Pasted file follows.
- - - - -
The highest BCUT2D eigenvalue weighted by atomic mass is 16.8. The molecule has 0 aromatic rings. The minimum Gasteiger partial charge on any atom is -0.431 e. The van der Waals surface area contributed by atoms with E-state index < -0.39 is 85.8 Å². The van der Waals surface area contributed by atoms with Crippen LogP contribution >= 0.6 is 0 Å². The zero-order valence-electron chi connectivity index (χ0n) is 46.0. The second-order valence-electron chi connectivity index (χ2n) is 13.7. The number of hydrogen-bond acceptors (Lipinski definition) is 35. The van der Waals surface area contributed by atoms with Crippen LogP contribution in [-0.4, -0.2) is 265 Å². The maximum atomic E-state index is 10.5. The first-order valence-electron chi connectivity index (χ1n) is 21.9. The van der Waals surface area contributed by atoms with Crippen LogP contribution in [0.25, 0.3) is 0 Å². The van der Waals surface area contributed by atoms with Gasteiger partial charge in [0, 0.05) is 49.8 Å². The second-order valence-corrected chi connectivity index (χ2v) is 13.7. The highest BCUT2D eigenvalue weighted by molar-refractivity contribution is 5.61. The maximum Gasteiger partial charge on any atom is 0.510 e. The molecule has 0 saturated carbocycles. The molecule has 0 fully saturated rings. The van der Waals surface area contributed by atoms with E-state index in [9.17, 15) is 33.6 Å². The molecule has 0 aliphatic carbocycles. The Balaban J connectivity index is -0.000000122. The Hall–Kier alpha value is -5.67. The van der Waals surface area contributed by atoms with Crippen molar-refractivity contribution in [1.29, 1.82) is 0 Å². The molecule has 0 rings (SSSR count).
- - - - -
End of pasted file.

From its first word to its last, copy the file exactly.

The highest BCUT2D eigenvalue weighted by atomic mass is 16.8. The molecule has 0 aromatic rings. The minimum Gasteiger partial charge on any atom is -0.431 e. The van der Waals surface area contributed by atoms with E-state index < -0.39 is 85.8 Å². The van der Waals surface area contributed by atoms with Crippen LogP contribution >= 0.6 is 0 Å². The zero-order valence-electron chi connectivity index (χ0n) is 46.0. The second-order valence-electron chi connectivity index (χ2n) is 13.7. The number of hydrogen-bond acceptors (Lipinski definition) is 35. The van der Waals surface area contributed by atoms with Crippen LogP contribution in [-0.4, -0.2) is 265 Å². The maximum atomic E-state index is 10.5. The first-order valence-electron chi connectivity index (χ1n) is 21.9. The van der Waals surface area contributed by atoms with Crippen LogP contribution in [0.25, 0.3) is 0 Å². The van der Waals surface area contributed by atoms with Gasteiger partial charge in [0, 0.05) is 49.8 Å². The second-order valence-corrected chi connectivity index (χ2v) is 13.7. The highest BCUT2D eigenvalue weighted by molar-refractivity contribution is 5.61. The maximum Gasteiger partial charge on any atom is 0.510 e. The molecule has 0 saturated carbocycles. The molecule has 0 fully saturated rings. The van der Waals surface area contributed by atoms with E-state index in [9.17, 15) is 33.6 Å². The molecule has 0 aliphatic carbocycles. The Balaban J connectivity index is -0.000000122. The Hall–Kier alpha value is -5.67. The van der Waals surface area contributed by atoms with Crippen molar-refractivity contribution in [1.29, 1.82) is 0 Å². The molecule has 0 rings (SSSR count).